Crocus Planting

Rotary clubs throughout the country have organised various events to highlight efforts to eradicate polio from the world.  

plantingAs part of this campaign the Rotary Club of Hexham have arranged for the planting of 5000 crocus bulbs in a three metre wide circle close to the bandstand in Hexham.  Richard Nelson, president of the Rotary Club of Hexham explained that the purple crocus is the central symbol of Rotary’s worldwide campaign to eradicate polio, with the purple representing the dye used to mark the finger of a child who has been immunised against the disease. It is intended that, in the spring, these bulbs will provide a visible reminder of the campaign.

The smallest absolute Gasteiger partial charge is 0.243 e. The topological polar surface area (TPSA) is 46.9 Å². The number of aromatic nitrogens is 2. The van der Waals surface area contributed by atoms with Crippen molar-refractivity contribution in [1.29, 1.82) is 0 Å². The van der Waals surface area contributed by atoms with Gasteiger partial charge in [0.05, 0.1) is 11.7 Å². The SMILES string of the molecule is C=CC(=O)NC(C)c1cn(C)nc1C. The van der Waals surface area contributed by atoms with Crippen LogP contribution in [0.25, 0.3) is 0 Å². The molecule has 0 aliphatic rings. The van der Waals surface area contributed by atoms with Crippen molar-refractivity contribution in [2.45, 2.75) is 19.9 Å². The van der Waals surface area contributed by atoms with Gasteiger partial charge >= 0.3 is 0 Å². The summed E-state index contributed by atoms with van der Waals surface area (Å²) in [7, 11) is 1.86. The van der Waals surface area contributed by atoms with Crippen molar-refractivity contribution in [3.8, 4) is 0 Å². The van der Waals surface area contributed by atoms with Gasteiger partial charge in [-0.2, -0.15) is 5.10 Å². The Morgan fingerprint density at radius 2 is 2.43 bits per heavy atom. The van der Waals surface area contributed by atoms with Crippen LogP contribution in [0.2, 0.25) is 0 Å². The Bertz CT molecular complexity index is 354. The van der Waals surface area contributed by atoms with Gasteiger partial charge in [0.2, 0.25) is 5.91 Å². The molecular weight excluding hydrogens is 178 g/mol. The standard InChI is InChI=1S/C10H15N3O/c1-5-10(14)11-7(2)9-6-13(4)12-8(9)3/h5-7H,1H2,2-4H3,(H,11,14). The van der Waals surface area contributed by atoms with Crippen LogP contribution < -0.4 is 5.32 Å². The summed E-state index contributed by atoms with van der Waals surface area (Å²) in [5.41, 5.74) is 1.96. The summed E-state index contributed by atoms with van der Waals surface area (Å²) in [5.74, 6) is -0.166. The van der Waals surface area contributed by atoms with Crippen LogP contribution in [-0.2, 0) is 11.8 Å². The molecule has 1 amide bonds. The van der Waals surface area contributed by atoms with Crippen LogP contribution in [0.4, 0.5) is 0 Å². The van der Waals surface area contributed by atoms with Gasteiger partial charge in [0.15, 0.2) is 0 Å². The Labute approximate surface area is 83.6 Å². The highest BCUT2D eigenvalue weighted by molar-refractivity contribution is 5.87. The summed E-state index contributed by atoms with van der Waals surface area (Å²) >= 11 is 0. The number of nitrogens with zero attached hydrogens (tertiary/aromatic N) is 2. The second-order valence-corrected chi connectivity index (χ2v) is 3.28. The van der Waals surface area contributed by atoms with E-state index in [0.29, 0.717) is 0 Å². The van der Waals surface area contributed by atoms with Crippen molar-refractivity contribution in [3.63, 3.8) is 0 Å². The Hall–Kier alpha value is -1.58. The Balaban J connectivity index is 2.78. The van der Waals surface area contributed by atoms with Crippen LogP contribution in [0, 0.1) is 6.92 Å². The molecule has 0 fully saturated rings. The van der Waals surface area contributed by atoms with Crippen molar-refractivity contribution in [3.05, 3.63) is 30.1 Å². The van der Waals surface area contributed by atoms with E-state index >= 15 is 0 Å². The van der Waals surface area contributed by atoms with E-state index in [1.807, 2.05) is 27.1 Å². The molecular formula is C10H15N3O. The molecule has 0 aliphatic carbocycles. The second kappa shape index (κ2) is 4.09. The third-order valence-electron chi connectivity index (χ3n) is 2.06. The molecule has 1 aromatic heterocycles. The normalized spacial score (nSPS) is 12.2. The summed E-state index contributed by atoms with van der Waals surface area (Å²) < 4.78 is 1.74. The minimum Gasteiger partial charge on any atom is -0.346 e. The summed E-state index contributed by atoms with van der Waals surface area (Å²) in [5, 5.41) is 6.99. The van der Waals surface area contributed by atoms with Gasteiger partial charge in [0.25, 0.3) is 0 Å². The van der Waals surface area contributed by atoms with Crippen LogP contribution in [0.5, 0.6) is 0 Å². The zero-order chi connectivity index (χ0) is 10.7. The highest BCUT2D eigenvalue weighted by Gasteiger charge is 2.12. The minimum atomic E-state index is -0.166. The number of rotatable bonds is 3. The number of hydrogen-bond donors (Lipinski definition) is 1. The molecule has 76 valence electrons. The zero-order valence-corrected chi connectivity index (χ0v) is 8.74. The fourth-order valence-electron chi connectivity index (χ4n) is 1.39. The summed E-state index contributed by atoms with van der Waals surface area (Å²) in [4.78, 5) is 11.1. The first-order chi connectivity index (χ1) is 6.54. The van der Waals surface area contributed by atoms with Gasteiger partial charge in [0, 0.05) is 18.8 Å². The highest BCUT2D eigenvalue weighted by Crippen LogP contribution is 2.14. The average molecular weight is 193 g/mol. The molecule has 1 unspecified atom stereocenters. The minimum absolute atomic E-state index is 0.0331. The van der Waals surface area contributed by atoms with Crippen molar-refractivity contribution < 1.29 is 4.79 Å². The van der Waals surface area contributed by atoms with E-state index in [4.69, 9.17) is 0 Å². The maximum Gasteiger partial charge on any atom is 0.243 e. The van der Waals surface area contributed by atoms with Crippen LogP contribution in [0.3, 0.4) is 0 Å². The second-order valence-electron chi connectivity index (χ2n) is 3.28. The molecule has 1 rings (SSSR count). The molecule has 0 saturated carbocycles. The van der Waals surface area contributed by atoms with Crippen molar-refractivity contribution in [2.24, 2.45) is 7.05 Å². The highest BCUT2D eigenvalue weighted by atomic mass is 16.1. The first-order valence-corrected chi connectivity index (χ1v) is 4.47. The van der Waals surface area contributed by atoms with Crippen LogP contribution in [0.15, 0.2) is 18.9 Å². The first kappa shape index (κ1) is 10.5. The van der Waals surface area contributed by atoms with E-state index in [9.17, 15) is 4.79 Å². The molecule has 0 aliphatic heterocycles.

Since Rotary  launched the PolioPlus programme  in 1984 clubs, including the Hexham club, have raised more than $1.2 billion to fight the disease. More than two billion children in one hundred and twenty two countries have been immunised and polio is now limited to three countries, Afghanistan, Pakistan and Nigeria. The total number of cases notified so far this year in those countries has dropped to thirty two, an enormous reduction on the three hundred and forty cases recorded in those countries in 2014. Polio could be the first human disease of the twenty first century to be eradicated and Rotary is a major player in that effort.